Definition of Distract

1. Verb. Draw someone's attention away from something. "He deflected his competitors"

Exact synonyms: Deflect
Generic synonyms: Confuse, Disconcert, Flurry, Put Off
Derivative terms: Distraction



2. Verb. Disturb in mind or make uneasy or cause to be worried or alarmed. "The bad news will distract him"; "She was rather perturbed by the news that her father was seriously ill"
Exact synonyms: Cark, Disorder, Disquiet, Perturb, Trouble, Unhinge
Specialized synonyms: Vex, Worry
Generic synonyms: Disturb, Trouble, Upset
Derivative terms: Disquiet, Disquiet, Distraction, Perturbation, Perturbation, Trouble, Trouble

Definition of Distract

1. a. Separated; drawn asunder.

2. v. t. To draw apart or away; to divide; to disjoin.

Definition of Distract

1. Verb. (transitive) To divert the attention of. ¹

¹ Source: wiktionary.com

Definition of Distract

1. to divert the attention of [v -ED, -ING, -S]

Distract Pictures

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Lexicographical Neighbors of Distract

distorter
distorters
distorting
distortion
distortion aberration
distortional
distortionary
distortionist
distortionists
distortionless
distortions
distortive
distortively
distorts
distoversion
distract (current term)
distractable
distracted
distractedly
distractedness
distracter
distracters
distractful
distractibility
distractible
distractile
distracting
distractingly
distraction
distraction conus

Literary usage of Distract

Below you will find example usage of this term as found in modern and/or classical literature:

1. Individual Training in Our Colleges by Clarence Frank Birdseye (1907)
"distract from work instead of fitting for it. Are to advertise college regardless of effect on students. Evil results therefrom. sique is rarely quite ..."

2. The History of the Decline and Fall of the Roman Empire by Edward Gibbon (1880)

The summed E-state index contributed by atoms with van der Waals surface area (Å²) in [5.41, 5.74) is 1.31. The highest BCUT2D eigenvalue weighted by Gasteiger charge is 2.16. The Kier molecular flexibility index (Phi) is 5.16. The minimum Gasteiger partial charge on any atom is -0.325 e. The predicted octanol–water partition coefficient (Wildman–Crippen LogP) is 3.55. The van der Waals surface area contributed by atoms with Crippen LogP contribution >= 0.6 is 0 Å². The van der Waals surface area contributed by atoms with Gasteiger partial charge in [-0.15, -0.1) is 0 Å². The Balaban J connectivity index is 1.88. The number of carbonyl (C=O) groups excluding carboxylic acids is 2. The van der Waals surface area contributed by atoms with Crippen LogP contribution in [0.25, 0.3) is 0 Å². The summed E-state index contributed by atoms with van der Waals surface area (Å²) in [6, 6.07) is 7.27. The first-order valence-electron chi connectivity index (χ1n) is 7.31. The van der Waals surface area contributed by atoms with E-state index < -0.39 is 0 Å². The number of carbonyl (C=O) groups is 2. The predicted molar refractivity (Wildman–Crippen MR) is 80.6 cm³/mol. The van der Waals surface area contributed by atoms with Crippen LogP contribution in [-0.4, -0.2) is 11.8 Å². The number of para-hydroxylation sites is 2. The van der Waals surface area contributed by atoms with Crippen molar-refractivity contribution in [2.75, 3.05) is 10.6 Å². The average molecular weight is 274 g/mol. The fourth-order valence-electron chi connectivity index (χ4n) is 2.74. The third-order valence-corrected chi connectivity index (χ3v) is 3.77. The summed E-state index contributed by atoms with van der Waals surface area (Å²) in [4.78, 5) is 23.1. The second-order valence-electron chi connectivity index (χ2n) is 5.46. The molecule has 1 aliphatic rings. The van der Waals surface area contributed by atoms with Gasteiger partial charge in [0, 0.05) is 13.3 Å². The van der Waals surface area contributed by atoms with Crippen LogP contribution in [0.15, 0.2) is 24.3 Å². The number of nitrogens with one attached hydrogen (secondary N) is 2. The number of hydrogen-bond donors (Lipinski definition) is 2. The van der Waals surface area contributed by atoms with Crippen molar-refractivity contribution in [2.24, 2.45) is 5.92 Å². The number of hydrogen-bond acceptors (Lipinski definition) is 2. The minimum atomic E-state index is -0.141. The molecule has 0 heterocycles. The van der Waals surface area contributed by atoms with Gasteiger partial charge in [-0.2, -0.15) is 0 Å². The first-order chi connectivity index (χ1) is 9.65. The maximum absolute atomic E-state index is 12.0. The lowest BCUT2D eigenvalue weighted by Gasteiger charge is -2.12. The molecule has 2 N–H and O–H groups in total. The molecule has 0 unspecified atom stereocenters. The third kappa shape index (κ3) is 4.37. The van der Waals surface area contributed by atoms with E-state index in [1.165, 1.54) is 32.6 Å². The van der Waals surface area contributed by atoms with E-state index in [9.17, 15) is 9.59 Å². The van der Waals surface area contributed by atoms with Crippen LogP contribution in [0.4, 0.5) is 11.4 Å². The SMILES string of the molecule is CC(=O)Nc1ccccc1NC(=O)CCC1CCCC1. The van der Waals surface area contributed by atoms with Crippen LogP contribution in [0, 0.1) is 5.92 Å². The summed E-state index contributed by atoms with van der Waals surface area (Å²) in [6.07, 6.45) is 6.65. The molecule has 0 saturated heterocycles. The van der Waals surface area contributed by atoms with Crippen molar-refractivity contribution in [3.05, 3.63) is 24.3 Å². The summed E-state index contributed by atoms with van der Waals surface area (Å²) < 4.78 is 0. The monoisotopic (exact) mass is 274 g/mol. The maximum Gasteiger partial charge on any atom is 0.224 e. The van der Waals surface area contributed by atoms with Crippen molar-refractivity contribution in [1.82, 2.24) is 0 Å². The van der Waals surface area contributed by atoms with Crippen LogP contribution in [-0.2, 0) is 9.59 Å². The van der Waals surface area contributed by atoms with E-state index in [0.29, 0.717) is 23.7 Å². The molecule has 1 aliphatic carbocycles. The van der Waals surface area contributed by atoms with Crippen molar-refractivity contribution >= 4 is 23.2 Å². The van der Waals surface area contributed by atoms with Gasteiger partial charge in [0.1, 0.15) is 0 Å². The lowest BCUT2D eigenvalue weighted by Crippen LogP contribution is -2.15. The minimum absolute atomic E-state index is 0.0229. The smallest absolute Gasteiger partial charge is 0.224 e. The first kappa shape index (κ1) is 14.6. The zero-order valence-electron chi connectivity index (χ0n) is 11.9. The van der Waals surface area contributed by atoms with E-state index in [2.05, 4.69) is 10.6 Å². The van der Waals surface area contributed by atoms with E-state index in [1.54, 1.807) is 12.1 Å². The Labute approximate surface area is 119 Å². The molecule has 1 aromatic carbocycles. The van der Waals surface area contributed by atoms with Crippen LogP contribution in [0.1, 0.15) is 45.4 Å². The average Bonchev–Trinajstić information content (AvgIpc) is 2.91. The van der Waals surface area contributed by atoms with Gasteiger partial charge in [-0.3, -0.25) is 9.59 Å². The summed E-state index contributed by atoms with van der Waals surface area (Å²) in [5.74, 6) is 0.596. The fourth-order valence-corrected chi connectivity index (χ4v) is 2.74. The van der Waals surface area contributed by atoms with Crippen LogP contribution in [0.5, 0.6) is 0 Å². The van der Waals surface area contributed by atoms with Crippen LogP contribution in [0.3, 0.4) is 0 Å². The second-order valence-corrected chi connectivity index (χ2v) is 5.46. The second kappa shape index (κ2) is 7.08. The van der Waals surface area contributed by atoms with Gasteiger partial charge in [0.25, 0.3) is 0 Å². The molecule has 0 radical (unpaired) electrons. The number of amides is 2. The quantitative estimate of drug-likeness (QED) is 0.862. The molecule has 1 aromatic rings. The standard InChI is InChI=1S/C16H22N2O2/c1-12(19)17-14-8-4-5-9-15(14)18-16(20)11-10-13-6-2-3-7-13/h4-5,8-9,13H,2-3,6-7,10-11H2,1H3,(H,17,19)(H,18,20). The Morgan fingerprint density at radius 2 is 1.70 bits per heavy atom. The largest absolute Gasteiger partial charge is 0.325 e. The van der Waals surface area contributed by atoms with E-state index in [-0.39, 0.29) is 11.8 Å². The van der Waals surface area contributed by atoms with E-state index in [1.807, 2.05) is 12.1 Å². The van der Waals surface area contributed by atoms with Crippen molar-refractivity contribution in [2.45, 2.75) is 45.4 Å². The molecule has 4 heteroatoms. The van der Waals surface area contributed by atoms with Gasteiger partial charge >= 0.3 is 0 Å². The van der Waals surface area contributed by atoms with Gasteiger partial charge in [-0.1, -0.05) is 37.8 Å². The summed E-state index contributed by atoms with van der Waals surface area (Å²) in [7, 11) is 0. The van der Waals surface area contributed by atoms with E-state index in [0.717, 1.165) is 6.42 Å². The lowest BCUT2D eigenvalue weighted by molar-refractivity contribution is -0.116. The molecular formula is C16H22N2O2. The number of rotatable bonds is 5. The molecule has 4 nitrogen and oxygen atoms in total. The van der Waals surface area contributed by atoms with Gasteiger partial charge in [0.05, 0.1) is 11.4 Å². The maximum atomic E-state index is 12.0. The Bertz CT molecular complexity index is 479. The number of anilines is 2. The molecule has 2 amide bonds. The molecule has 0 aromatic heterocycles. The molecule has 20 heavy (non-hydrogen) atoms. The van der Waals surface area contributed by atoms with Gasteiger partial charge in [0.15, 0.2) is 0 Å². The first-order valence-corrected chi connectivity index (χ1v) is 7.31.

"Constantinople adopted the follies, though not the virtues, of ancient Rome; and the same factions which had agitated They distract *ue circus raged with ..."

3. Studies in History and Jurisprudence by James Bryce Bryce (1901)
"... the least variation from established precedents will totally distract and bewilder him: ila lex serif to est is the utmost his knowledge will arrive at ..."

4. Studies in History and Jurisprudence by James Bryce Bryce (1901)
"... the least variation from established precedents will totally distract and bewilder him: ita lex serif la est is the utmost his knowledge will arrive ..."

5. Studies of a Biographer by Sir Leslie Stephen (1902)
"fancies which distract him as he lies unable to sleep, listening to the clock or trying to divine the opinion of his physicians. ..."

6. The Anatomy of Melancholy: What it Is, with All the Kinds, Causes, Symptoms by Robert Burton (1862)
"1" For all day long he had some object or other to distract his senses, but in the night all ran upon her. All night long he lay 2 awake, and could think of ..."

7. The Anatomy of melancholy v. 3 by Robert Burton (1875)
"1 " For all day long he had some object or other to distract his senses, but in the night all ran upon her. All night long he lay a awake, and could think ..."

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